#IWishMyTeacherKnew Shows Students' Letters To Their Teachers, And They Are As Heartbreaking As They Are Honest — PHOTOS

The wonderfully moving #IWishMyTeacherKnew is trending on Twitter right now, and it's not surprising why it's picked up steam so quickly. It might be hard to fully remember elementary school, but you probably remember the highlights of it with brutal detail. For every kickball victory, there was some knock-down, drag-out sadness or insecurity that you were ill-equipped to handle or even explain to anyone at that age. Kyle Schwartz, a teacher in Denver, sought to change that by asking her students to write her letters about things that they wanted to tell her. She shared some of the heartbreaking and eye-opening notes, and now students and teachers all over the nation are joining in the campaign.

The revelations made in these letters are as simple as not having resources at home and as crushing as a student who desperately misses their deported father. It's the kind of thing even the most well-intentioned teachers might not have known about their students, because it is incredibly difficult at that age to articulate or share things that feel deeply personal even with someone students trust. What's beautiful about these letters, as heartbreaking as some of them are, is that this simple exercise might be a huge step for teachers trying to understand how to best help students overcome their struggles so that they feel safe and understood in the place where they are spending most of their day.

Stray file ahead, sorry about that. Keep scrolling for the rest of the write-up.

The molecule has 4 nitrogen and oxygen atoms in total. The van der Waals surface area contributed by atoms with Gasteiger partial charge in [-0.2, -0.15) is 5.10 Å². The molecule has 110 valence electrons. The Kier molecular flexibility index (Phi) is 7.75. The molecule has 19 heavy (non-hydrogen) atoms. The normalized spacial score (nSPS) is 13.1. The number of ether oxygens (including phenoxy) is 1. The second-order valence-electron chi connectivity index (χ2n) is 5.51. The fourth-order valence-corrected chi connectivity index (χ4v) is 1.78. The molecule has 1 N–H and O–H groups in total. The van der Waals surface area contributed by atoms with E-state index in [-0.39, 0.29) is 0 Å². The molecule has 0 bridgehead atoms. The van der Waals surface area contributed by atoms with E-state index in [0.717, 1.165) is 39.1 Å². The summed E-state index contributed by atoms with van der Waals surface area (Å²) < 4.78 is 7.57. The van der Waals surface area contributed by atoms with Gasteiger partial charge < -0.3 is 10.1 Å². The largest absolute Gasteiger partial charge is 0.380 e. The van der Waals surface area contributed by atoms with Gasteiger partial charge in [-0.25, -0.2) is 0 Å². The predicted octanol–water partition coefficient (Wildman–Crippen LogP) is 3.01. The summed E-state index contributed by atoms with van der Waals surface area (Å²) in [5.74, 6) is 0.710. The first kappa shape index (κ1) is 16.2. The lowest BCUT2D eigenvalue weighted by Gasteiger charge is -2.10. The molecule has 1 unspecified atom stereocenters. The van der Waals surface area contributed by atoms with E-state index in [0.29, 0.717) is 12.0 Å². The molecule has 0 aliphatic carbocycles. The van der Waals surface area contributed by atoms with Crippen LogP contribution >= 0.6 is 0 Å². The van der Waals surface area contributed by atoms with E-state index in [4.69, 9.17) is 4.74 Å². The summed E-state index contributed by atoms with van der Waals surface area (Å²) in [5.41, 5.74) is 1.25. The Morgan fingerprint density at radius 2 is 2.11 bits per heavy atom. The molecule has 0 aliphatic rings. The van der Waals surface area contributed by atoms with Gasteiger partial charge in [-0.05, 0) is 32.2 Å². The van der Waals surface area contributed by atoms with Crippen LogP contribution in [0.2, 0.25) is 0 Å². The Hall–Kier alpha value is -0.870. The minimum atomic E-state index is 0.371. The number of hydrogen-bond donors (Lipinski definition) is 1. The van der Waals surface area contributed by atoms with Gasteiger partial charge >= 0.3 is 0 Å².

Schwartz's class in particular is comprised of underprivileged third graders. She shared the notes both to raise awareness about the issues they're facing, and foster stronger student-teacher relationships. Here are some of the letters she initially shared on Twitter:

Since then, the trend has taken off on Twitter, inspiring other teachers and both current and former students to follow suit.

These letters are just another beautiful demonstration of the efforts that teachers go to trying to improve their students' lives, and just how important that kind of acceptance is to the children they teach. Bravo, Kyle Schwartz, and all the teachers participating. Hopefully this trend is one that sticks around.